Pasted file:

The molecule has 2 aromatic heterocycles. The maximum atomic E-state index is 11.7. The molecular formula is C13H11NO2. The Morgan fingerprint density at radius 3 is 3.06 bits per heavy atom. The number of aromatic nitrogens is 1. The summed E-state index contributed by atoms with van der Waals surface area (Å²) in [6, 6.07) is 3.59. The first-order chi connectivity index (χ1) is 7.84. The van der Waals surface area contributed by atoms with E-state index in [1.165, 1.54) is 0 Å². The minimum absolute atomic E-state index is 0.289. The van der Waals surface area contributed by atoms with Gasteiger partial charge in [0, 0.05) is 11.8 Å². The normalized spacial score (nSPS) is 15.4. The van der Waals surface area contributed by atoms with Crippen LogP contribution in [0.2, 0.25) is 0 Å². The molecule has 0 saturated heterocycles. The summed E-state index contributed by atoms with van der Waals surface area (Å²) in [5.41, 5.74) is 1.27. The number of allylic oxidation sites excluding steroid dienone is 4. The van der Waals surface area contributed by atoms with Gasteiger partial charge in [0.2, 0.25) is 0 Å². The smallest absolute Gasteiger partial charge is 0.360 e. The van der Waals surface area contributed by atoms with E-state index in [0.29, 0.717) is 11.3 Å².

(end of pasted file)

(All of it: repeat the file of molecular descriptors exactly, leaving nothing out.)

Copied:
The molecule has 2 aromatic heterocycles. The maximum atomic E-state index is 11.7. The molecular formula is C13H11NO2. The Morgan fingerprint density at radius 3 is 3.06 bits per heavy atom. The number of aromatic nitrogens is 1. The summed E-state index contributed by atoms with van der Waals surface area (Å²) in [6, 6.07) is 3.59. The first-order chi connectivity index (χ1) is 7.84. The van der Waals surface area contributed by atoms with E-state index in [1.165, 1.54) is 0 Å². The minimum absolute atomic E-state index is 0.289. The van der Waals surface area contributed by atoms with Gasteiger partial charge in [0, 0.05) is 11.8 Å². The normalized spacial score (nSPS) is 15.4. The van der Waals surface area contributed by atoms with Crippen LogP contribution in [0.2, 0.25) is 0 Å². The molecule has 0 saturated heterocycles. The summed E-state index contributed by atoms with van der Waals surface area (Å²) in [5.41, 5.74) is 1.27. The number of allylic oxidation sites excluding steroid dienone is 4. The van der Waals surface area contributed by atoms with Gasteiger partial charge in [0.2, 0.25) is 0 Å². The smallest absolute Gasteiger partial charge is 0.360 e. The van der Waals surface area contributed by atoms with E-state index in [0.29, 0.717) is 11.3 Å².